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Hikers in Utah are wondering who a man dressed as a goat is trying to kid. On July 15, a hiker in the mountains above Ogden, 40 miles north of Salt Lake City, spotted an odd-looking mountain goat, but it turns out that it wasn’t a goat at all. It was a man in a goat costume.
Coty Creighton was hiking alone along Ben Lomond peak when he spotted what he assumed was an injured goat trailing behind the rest of the herd. Being about 200 yards from the creature, Creighton looked through his binoculars and found that it was no goat – it was a man in a white goat suit. Access Atlanta described the outfit as a “crudely made costume, which has fake horns and a cloth mask with cut-out eye holes.” Though the goat man seemed to spot the hiker, Creighton was able to hide behind a tree and take photos. He then provided those blurry photos, which appeared to be unaltered, to the Utah Division of Wildlife Resources.
The man tried to act as a goat, climbing the rough mountain terrain on his hands and knees. He followed the herd over the rocks and bushes on the steep hill. He didn’t quite pull off the whole goat thing, though: in addition to falling behind the herd, he would pull up his mask every so often, most likely in an effort to better see the tough terrain.
The unidentified goat man may be unaware of the many dangers of living in a herd of mountain goats. No one is sure exactly what his intentions are, but wildlife officials believe he may be an extremely enthusiastic wildlife enthusiast. Now officials are looking to talk to the man. Phil Douglass of the Utah Division of Wildlife Resources says that 60 permits will be issued this year for goat-hunting season. If the man stays with the herd until September, when the season begins, he is in danger of being mistaken for a goat and shot. No matter how crude his costume may be, if one hiker thought he could be an injured goat from a distance, a hunter could make the same mistake. Even without the threat of hunters, the man could be attacked by real goats. Douglass says of the goats, “They may get agitated. They’re territorial. They are, after all, wild animals.”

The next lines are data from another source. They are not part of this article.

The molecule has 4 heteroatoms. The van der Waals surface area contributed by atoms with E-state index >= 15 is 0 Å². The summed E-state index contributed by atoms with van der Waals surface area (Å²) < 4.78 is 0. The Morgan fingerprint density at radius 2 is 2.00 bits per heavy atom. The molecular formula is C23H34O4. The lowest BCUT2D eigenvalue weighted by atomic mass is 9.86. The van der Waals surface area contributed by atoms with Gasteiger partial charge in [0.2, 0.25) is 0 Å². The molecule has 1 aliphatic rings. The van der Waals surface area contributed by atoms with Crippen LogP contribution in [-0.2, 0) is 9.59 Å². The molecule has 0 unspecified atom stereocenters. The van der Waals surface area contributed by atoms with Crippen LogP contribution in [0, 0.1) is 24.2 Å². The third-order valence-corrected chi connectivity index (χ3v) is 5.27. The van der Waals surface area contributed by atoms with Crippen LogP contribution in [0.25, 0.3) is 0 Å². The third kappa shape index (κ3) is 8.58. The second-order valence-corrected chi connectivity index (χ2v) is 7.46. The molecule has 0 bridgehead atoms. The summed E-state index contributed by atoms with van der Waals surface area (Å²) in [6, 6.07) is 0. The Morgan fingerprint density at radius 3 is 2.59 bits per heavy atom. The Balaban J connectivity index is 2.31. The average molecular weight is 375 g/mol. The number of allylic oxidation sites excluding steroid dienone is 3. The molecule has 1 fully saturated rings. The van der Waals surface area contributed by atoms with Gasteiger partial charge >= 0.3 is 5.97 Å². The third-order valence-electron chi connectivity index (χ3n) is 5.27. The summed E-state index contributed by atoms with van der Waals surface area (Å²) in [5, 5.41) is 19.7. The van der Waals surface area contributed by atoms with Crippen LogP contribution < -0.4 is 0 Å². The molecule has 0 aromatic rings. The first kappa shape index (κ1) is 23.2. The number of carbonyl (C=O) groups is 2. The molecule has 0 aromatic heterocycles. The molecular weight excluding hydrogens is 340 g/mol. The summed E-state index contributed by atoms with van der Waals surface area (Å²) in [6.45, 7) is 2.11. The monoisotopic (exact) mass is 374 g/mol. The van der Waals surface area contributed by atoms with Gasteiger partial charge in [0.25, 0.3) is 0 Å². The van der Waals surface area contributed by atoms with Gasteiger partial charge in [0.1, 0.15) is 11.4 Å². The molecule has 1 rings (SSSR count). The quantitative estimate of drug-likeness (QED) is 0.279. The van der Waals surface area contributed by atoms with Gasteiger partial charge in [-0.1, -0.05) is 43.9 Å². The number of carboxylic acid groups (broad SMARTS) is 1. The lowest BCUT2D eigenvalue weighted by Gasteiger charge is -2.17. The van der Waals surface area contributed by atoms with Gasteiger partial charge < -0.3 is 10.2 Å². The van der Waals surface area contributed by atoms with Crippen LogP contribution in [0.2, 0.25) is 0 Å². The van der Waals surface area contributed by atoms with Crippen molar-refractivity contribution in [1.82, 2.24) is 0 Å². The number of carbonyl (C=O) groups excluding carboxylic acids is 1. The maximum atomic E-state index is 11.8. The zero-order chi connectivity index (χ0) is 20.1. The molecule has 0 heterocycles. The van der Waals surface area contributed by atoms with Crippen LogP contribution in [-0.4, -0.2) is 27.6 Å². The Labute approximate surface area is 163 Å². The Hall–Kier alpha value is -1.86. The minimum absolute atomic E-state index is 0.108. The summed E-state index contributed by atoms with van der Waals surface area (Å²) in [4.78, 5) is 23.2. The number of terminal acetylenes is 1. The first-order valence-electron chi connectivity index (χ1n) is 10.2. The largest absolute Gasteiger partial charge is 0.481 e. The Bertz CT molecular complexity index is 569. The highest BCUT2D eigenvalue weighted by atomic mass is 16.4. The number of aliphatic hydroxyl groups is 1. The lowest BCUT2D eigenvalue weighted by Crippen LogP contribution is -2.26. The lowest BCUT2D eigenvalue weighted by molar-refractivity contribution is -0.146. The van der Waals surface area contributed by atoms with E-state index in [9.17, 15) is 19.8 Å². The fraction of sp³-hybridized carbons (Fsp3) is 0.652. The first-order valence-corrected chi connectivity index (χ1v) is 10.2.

The story has been gaining national interest after being reported by local news outlets. Either the goat man has supporters or he’s back in cell phone-range: on July 19, after the story broke in Utah, wildlife officials received a phone call from an anonymous, “agitated” man who said “Leave goat man alone. He’s done nothing wrong.” The caller, who Gawker pointed out may be the goat man himself, is right: goat man has done nothing wrong. Douglass said that as long as the man accepts responsibility for what he’s doing and what happens as a result, there is nothing illegal about what he is doing.
Who knew anyone would love mountain goats so much that they would want to live among them? Let’s hope that